Given finally that the Court of Appeal deduced from both the terms of the contract and the circumstances of the case that the parties clearly manifested their intention to form an association by putting into common use certain contributions (“apports”), sharing profits and losses, and showing a “wish to work together in order to make profits”; the Court thus had the absolute right to find an intention on the part of the parties to become equal partners;

From which it follows that the ground is unfounded in all its limbs;

On the fourth ground, taken in its four limbs:

Given that the judgement under attack is criticised for having found that upon the expiry of the contract of 4 September 1954, that is to say as from 1 January 1957, a “de facto” company (“société de fait”) continued to exist between the parties while (i) none of the elements found by the Court of Appeal to exist allow it to be seen whether Mme. brisson, manager of the Bayonne branch, had made any contribution (“apport”) or whether she had the duty to bear any losses; (ii) the Court of Appeal has distorted the pleadings of Giraudy by stating that the latter had maintained that the manager benefited from a mere employment contract; (iii) further the Court of Appeal could not, without self-contradiction, find that the manager was under the obligation to obey the orders of Giraudy and, at the same time, say that she was driven by “affectio societatis”; and (v) none of the facts found as presumptions by the Court of Appeal establishes the combination of the legal elements of a contract forming a company;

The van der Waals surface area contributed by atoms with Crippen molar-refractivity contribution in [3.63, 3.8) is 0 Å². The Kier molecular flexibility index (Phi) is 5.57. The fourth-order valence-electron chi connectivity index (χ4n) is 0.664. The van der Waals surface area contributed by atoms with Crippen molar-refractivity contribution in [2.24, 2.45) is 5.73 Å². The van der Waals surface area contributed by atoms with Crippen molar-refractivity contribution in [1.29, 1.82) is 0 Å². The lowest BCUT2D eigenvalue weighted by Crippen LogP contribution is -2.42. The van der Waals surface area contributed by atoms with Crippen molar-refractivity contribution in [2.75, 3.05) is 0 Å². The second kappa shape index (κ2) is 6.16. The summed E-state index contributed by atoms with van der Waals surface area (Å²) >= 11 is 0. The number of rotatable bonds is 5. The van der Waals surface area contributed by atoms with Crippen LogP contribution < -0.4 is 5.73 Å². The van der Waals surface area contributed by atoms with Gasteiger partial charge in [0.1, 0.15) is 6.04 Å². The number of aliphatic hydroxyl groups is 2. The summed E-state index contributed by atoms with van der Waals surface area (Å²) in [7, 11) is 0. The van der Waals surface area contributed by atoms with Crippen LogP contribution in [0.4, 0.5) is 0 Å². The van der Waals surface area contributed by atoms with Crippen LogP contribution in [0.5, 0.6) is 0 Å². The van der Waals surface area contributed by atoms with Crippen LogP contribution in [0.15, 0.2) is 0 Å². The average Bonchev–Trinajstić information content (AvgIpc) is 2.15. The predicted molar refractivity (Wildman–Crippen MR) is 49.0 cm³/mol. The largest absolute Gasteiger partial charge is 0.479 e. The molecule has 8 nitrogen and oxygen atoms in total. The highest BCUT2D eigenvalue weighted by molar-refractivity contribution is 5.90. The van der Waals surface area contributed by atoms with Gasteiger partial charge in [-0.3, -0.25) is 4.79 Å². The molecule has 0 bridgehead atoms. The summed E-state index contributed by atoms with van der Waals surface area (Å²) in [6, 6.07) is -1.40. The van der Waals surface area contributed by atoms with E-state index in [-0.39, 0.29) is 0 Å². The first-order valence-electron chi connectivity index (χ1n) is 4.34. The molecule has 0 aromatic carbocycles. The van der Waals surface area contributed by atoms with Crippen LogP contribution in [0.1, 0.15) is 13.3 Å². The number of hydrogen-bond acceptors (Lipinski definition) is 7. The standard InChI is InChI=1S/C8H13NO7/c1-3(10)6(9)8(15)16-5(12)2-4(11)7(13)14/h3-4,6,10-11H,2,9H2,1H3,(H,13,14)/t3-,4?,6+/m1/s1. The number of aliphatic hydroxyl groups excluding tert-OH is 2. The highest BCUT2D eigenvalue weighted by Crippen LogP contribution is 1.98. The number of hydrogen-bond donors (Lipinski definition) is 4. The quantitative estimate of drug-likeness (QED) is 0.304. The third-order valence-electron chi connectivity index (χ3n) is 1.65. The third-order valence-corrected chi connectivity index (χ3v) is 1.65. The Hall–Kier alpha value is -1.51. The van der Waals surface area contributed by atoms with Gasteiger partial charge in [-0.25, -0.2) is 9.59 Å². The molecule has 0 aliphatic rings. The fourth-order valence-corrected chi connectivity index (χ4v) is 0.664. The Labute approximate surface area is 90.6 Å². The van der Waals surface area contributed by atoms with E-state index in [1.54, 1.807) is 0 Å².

But given that (i) the judgement finds that upon the expiry of the contract of 4 September 1954 “ Mme. Brisson made no attempt to take back the commercial assets she had contributed…” and that, as from 1 January 1957, “the fixed share of losses to be borne by Mme. Brisson had been reduced to 50,000 old francs per month” (ii) contrary to the claims of the Application for Review the Court of Appeal has in this way indicated the existence of a contribution made by Mme. Brisson and the agreement of the parties as to the share of debts which if need be she could be made to bear;

Given that (i) notice need not be taken of the reason, mistaken but superfluous, by which the judgement, stated that, according to Giraudy, the latter was bound to Mme. Brisson by a contract of employment, while that company claimed that the parties had entered into a contract of salaried agency; (ii) nothing contradicts the Court of Appeal when it states “that apart from general directions and critical supervision by Giraudy, no document and no correspondence contains a firm order accompanied by instructions to carry it out… by reason of the independence retained by Mme. Brisson in the conception and the execution of her functions; the latter had retained a right to check the accounts of Giraudy”;

Given that (i)it follows from the reasons set out above that the Court of Appeal’s findings based on the several elements of fact examined by it establish the existence of a contract for the formation of a company; and

(ii) the ground is not better founded in any of its limbs than the earlier ones;